For now, such people are the exception rather than the rule in the village. While some of his voters were upset when they learned that he was gay, he easily won another two terms. When he goes to the senior ball, he does not hesitate to dress up like Elvis or dance with his long-term partner, Jarek. And he is quick to fundraise for a local boy's medical operation – even if the local priests won't allow him to do so on church grounds. Besides being gay, Mr. Nikrant is also an atheist.

Dominique Soguel
Locals attend mass in Leśniewo, Poland. The church priests and Mayor Nikrant, who is also an atheist, do not see eye to eye.

“The attitude has changed because he works a lot in the community and the village,” says Anna Lanc, one of several churchgoers backing the mayor. “He did a lot of things all on his own. They used to look at him in a very bad way because he is gay. Now they accept him.”

The power of conversation and direct contact

Anna Ekielska, a board member of Gdańsk-based association Tolerado which provides workshops and counseling for members of the LGBTQ community, considers herself a hard-wired optimist. But she says that the growing flurry of emails from young people who are struggling with rising homophobia as they try to understand their sexual identity gives her cause for concern.

Indeed, the far-right, ultranationalist All-Polish Youth group has unleashed homophobic rhetoric at counter-Pride rallies at several towns across the country. Sporting plastic overalls and blue gloves, they “disinfected” the streets after the first Pride march held in Katowice this year – part of a broader “LGBT-free zone” concept being pushed by right-wing organizations and publications.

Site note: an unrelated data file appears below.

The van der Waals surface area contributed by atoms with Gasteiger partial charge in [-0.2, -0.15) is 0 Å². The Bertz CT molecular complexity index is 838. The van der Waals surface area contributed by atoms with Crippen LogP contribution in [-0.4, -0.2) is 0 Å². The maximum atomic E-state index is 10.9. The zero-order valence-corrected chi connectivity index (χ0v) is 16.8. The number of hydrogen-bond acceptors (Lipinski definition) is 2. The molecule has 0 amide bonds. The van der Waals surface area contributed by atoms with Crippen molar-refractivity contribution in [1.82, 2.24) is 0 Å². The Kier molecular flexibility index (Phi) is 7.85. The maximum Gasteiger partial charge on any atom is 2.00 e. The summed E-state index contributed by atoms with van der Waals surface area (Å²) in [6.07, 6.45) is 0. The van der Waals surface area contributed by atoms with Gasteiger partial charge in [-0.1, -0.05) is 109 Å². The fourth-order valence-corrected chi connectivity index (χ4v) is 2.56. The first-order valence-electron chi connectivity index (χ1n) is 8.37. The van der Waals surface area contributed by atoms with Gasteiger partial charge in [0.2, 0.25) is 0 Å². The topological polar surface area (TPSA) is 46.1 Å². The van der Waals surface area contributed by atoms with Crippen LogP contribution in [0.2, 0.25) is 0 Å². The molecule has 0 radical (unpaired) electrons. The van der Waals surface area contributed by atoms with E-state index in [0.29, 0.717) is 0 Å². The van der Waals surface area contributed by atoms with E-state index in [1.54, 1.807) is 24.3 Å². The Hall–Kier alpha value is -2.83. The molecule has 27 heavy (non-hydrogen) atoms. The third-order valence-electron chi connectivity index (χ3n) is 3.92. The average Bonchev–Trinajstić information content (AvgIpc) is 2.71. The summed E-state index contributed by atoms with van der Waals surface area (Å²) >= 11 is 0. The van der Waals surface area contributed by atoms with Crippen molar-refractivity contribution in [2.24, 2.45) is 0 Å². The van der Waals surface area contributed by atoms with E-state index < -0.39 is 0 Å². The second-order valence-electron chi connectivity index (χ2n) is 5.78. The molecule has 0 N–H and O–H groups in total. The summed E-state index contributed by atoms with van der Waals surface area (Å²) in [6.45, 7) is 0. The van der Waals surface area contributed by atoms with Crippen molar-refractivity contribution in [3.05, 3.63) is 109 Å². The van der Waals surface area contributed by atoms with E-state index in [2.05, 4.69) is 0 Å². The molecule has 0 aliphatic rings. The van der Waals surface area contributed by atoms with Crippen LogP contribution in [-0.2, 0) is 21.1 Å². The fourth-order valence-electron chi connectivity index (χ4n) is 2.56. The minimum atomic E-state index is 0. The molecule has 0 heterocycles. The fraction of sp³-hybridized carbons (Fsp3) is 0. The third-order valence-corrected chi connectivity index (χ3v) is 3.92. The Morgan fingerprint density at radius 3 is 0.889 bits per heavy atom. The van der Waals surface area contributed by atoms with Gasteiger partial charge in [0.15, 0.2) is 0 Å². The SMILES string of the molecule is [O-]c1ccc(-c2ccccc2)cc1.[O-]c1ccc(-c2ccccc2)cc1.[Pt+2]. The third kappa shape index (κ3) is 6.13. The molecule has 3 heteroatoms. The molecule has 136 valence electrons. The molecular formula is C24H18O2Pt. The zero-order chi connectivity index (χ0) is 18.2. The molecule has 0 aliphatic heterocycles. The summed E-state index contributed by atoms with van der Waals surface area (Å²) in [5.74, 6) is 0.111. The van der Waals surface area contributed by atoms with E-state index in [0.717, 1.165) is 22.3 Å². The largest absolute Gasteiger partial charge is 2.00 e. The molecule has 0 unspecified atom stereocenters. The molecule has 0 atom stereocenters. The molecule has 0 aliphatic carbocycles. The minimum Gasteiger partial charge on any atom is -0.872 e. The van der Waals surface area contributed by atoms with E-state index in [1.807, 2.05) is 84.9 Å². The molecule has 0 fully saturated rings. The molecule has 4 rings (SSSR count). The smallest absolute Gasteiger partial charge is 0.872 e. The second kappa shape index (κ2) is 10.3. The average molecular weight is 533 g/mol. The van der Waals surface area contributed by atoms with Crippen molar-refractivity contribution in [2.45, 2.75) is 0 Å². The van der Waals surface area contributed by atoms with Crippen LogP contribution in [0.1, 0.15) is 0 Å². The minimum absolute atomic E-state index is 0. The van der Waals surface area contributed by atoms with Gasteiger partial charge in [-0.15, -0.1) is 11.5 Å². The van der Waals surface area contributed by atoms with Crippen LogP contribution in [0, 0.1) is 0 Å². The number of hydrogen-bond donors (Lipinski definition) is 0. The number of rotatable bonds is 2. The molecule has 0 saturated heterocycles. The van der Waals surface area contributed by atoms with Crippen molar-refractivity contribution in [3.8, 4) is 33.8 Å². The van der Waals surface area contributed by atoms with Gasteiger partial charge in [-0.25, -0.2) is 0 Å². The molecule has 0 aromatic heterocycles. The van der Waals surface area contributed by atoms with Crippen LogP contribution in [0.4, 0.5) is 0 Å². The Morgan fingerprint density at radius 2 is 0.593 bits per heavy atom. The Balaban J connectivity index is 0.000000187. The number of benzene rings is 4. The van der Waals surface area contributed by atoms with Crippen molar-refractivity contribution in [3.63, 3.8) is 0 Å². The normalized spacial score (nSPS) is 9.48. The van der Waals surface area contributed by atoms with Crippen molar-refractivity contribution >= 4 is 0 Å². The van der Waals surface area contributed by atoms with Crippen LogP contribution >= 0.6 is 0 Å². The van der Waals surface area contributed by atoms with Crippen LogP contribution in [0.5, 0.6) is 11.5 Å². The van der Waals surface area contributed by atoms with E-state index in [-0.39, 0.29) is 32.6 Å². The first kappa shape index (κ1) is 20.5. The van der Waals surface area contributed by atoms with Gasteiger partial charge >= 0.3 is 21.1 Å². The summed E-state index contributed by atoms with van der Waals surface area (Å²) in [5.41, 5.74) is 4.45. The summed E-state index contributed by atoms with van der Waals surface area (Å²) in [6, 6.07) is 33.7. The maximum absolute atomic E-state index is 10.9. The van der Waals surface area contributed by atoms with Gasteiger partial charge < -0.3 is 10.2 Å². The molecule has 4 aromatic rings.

Jacob Turcotte/Staff

While such views are far from a majority, Poland still lags behind the rest of Europe in terms of acceptance of its gay community. About half of Poles (49%) believe that homosexual or bisexual people should have the same rights as heterosexuals, compared to three-quarters (76%) of Europeans, according to Eurobarometer.

“Our mission is for the LGBT society to be considered part of the broader society,” says Ms. Ekielska. “That should be the default set-up. LGBT has existed, still exists, and will exist. Maybe this is a step. Before the LGBT issue was not visible, that had a good side and it its bad side. Now it is visible. Maybe it will turn out all right.”

Most members of the community worry about the implications of another PiS victory – the most likely outcome according to recent polls. The most alarming scenario for those defending LGBTQ rights would be a PiS supermajority in parliament which allows them to change the constitution.

“We are afraid that not only will there be consent to aggression and violence against us, but also there will be no legal framework for monitoring such crimes,” says Misza Czerniak, a board member of the Faith and Rainbow Foundation, which advocates for acceptance of the LGBTQ community in both churches and society. Mr. Czerniak is a Russian native, but found love in Poland and founded an LGBTQ church choir in Warsaw.

Urszula, a Polish lesbian who declined to give her last name, prefers to keep a lower profile, but says she is determined to keep up the fight for LGBTQ rights even if things turn sour. She helps young people prepare for the confirmation sacrament in her parish. Her family does not know she is a lesbian, but some people in her church do. “I’m not ashamed of it, but I am afraid that it may be misunderstood and that people might disown me,” she says.

One of the priests she directly works with accepts her identity, but another, who is responsible for the broader church community, asked her to keep it quiet – or at least not to flaunt it – if she wishes to remain a member. So far it hasn’t been a major issue, not even at confessions, in large part because she has never been in a same-sex relationship. That could change.

“I told the priests because I believe in the power of conversation and direct contact with another person,” she says. “My personal experience shows that when someone gets to know us better, they often change their minds about our community. People start to be positive about us.”

Editors note: The story has been updated to correct when Mr. Kaczyński assumed leadership of PiS.